MADISON, Wis. (AP) -- Two Republican lawmakers pushing to toughen Wisconsin's notoriously weak drunken driving penalties say it's long past time to take action to deter repeat offenders.
Rep. Jim Ott and Sen. Alberta Darling outlined three bills they've written during a public hearing in front of the Assembly Judiciary Committee on Thursday. One would make third and fourth offense felonies. The second would increase penalties for injuring someone in a drunken driving accident. The third would impose a mandatory 10-year prison sentence on anyone who kills someone while driving drunk.
Ott and Darling say something must be done to force repeat offenders to take their actions seriously. They say their bills would balance justice in favor of drunken driving victims.
The committee wasn't expected to take any action on the measures.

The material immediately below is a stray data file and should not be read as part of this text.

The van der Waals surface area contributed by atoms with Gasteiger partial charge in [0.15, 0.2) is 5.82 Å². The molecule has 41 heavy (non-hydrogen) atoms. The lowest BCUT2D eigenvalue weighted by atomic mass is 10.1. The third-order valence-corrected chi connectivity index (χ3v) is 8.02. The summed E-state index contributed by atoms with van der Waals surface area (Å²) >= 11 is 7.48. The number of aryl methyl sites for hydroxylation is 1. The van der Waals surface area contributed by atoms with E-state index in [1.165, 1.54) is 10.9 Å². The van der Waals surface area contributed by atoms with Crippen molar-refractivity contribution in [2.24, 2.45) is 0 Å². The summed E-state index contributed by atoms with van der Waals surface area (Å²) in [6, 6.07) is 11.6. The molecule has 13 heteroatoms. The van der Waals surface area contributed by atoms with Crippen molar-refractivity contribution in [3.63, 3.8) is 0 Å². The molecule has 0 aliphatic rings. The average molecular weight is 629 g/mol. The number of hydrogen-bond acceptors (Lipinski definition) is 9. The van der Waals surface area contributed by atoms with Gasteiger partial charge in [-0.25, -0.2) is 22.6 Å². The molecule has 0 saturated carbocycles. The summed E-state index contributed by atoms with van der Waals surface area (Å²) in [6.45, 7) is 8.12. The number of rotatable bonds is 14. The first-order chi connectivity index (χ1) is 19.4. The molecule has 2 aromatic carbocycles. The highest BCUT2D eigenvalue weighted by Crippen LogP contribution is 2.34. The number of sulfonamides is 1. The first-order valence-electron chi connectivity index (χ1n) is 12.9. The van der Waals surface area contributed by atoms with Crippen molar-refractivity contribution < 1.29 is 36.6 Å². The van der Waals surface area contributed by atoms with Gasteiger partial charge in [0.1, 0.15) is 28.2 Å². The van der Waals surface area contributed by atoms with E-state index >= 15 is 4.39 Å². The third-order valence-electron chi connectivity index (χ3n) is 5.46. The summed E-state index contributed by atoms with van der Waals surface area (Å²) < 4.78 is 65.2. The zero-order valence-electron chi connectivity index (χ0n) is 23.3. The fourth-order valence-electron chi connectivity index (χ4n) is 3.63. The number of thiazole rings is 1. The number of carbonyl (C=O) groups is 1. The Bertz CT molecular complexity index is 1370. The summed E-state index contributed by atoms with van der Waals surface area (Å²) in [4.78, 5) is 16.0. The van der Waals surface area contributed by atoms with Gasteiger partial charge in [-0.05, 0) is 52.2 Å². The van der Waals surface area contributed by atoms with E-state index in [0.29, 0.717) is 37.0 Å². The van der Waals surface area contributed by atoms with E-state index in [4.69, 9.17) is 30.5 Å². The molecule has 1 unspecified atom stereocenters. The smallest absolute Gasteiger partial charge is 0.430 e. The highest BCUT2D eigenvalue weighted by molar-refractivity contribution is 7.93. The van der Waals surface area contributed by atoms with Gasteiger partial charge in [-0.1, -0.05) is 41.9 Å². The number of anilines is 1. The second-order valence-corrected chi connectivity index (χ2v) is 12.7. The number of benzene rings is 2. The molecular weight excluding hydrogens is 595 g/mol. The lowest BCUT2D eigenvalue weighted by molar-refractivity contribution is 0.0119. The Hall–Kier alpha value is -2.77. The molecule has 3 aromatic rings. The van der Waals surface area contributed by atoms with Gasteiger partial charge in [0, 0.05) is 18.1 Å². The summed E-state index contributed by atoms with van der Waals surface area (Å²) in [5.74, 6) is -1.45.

MADISON, Wis. (AP) -- Three measures designed to toughen Wisconsin's notoriously weak drunken driving penalties are up for a hearing before a legislative committee.
The Assembly's Judiciary Committee scheduled a hearing Thursday on the bills, which could be taken up by the full Assembly this fall or next year.
One bill makes third and fourth offense drunken driving offenses felonies. Currently, they are misdemeanors. Another proposal would increase the penalty for injuring someone in a drunken driving accident, raising the minimum jail sentence from 30 days to six months.
The third measure requires at least a 10-year prison sentence for anyone who kills another person while driving drunk. Current law has no minimum prison sentence in those cases.